Sun. Jan 16th, 2022

If there is a New Year?s resolution that all of us ought to have it is to cherish exactly what we have, our lives and so much more. What a challenge this would be for a New Year?s resolution, to count our blessings in life instead of worrying about anything related to the materialism which plagues western culture.
All of us were on winter break somewhere when the massive tsunami devastated Southeast Asia, taking more than 150 thousand lives and leaving millions homeless. It very well may be the most destructive tsunami in history, reaching a dozen countries on the Indian Ocean. It was tragic news to hear right after enjoying the holiday break, and seeing the video footage on the news made the reality even more terrifying.It really is chilling to think of how many civilians of South Asia were killed by just one large wave of water which kept coming and coming, hitting all parts of the coastline and even reaching to South Africa. The innocent lives lost total a number 10 times greater than the student body here at West Chester University! The thought of all these individuals gone in a matter of weeks is really paralyzing, which is why I think we all seriously need to meditate on this reality, and remain counting our blessings in life instead of rushing into the new semester as if this was just a tragic event in the news that just happened and really doesn?t affect us. We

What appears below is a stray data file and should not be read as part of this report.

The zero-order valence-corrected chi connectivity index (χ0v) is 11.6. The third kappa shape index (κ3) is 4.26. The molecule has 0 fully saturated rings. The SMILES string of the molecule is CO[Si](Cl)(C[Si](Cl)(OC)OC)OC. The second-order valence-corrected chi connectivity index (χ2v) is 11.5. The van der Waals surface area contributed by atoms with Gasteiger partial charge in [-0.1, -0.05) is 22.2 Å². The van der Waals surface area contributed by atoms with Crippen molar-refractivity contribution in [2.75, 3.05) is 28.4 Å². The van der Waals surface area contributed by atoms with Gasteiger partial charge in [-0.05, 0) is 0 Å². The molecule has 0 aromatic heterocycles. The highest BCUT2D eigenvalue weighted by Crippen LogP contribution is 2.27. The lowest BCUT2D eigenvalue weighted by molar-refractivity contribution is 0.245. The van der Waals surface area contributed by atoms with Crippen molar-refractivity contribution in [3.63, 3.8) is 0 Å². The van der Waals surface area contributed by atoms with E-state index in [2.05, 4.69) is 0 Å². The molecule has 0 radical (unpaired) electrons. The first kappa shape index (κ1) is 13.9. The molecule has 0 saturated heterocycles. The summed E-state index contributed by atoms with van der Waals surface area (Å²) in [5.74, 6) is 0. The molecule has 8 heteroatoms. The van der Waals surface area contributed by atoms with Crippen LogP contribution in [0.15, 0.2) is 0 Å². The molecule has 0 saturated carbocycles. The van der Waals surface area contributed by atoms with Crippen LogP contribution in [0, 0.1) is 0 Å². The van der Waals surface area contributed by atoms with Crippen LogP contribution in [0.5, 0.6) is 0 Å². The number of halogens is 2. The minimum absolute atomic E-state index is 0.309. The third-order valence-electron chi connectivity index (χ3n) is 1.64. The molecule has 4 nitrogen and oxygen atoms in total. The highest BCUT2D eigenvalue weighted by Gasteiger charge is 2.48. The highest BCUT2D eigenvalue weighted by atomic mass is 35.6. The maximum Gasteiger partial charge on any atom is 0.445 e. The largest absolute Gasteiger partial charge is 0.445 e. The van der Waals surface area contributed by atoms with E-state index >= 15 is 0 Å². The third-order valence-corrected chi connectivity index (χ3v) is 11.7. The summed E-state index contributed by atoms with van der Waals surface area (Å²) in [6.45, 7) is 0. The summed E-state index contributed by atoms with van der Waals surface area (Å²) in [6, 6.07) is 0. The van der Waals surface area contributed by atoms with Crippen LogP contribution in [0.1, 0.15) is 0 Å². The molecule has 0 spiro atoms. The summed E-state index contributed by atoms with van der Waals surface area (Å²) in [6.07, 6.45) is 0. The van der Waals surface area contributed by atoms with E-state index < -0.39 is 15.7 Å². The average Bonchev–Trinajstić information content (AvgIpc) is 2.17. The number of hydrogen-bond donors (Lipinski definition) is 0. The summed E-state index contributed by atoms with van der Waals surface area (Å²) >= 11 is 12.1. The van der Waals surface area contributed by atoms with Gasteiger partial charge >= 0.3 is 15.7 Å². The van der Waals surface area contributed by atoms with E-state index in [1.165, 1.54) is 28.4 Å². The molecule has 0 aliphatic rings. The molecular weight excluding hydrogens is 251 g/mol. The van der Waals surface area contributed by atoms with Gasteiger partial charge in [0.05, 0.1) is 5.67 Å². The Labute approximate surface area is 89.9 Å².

should take the time to not only mourn and pray for the victims, but also to realize what a blessing it is to be alive.

When we reach low points in life, those of us who believe pray to our God to heal us. This is because we see God as the ultimate physician of our souls.

I hold this belief myself, but there is also a time to be grateful to God for what we have in life — sometimes we forget that. Continually I realize that for most of the time I?m praying, I?m usually asking God for something most of the time, when really I should be thanking God for what I do have.

It?s not that we don?t cherish our lives at all. In fact, I?ve met many students at WCU who live life to the fullest. Maybe sometimes some of us don?t appreciate life enough, and it?s gloomy that only when a natural disaster occurs are we reminded of our own human mortality and humbled as people of the earth, thinking of our positive aspects. It is truly a feeling that all of us should embrace and contemplate as we enter the new year.

Finally, in addition to counting our blessings and being thankful in life, we also must help others in need. What?s great here is that many WCU organizations are joining others around the world in raising money to send to tsunami relief funds. Also, this CNN news Web site lists various organizations, both faith-based and not, to send donations: http://www.cnn.com/2004/WORLD/ asiapcf/12/28/tsunami.aidsites/. You can pick whichever charity you want, but I?m going to put in a little plug for Save the Children USA, specifi cally because of their focus on the children. Along with the physical scars come emotional ones, which are sometimes harder to combat. Orphaned children, in my view, are the most in need. A young child cannot emotionally handle what an adult might be able to. In any case, if you?re still looking for a way to help, take a look at the above site for some links. We have so much to be grateful for in life, so let us share our gift to those in South Asia.

Anthony Maalouf is a junior majoring in political science with a minor in Spanish.

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